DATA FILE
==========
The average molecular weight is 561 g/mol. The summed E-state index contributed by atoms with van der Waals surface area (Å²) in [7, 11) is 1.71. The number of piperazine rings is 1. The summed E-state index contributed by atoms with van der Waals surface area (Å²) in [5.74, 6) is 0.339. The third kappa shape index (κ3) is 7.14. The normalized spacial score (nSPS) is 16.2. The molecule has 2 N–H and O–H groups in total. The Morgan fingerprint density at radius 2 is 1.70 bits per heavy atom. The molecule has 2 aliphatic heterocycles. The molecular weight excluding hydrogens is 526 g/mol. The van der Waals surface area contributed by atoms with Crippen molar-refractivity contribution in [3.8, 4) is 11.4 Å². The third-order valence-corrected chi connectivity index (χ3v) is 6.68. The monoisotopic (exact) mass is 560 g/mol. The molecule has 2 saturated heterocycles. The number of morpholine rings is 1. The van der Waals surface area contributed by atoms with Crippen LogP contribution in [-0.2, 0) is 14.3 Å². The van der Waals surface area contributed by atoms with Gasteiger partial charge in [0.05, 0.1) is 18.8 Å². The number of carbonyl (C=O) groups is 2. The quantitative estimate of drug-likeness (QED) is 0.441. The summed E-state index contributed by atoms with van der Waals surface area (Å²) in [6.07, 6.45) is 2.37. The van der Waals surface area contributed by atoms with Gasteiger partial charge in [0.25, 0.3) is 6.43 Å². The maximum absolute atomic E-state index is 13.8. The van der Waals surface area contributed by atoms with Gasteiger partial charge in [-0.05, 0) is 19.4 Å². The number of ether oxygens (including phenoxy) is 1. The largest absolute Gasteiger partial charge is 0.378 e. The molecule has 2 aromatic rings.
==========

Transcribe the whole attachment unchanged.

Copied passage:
The average molecular weight is 561 g/mol. The summed E-state index contributed by atoms with van der Waals surface area (Å²) in [7, 11) is 1.71. The number of piperazine rings is 1. The summed E-state index contributed by atoms with van der Waals surface area (Å²) in [5.74, 6) is 0.339. The third kappa shape index (κ3) is 7.14. The normalized spacial score (nSPS) is 16.2. The molecule has 2 N–H and O–H groups in total. The Morgan fingerprint density at radius 2 is 1.70 bits per heavy atom. The molecule has 2 aliphatic heterocycles. The molecular weight excluding hydrogens is 526 g/mol. The van der Waals surface area contributed by atoms with Crippen molar-refractivity contribution in [3.8, 4) is 11.4 Å². The third-order valence-corrected chi connectivity index (χ3v) is 6.68. The monoisotopic (exact) mass is 560 g/mol. The molecule has 2 saturated heterocycles. The number of morpholine rings is 1. The van der Waals surface area contributed by atoms with Crippen LogP contribution in [-0.2, 0) is 14.3 Å². The van der Waals surface area contributed by atoms with Gasteiger partial charge in [0.05, 0.1) is 18.8 Å². The number of carbonyl (C=O) groups is 2. The quantitative estimate of drug-likeness (QED) is 0.441. The summed E-state index contributed by atoms with van der Waals surface area (Å²) in [6.07, 6.45) is 2.37. The van der Waals surface area contributed by atoms with Gasteiger partial charge in [0.25, 0.3) is 6.43 Å². The maximum absolute atomic E-state index is 13.8. The van der Waals surface area contributed by atoms with Gasteiger partial charge in [-0.05, 0) is 19.4 Å². The number of ether oxygens (including phenoxy) is 1. The largest absolute Gasteiger partial charge is 0.378 e. The molecule has 2 aromatic rings.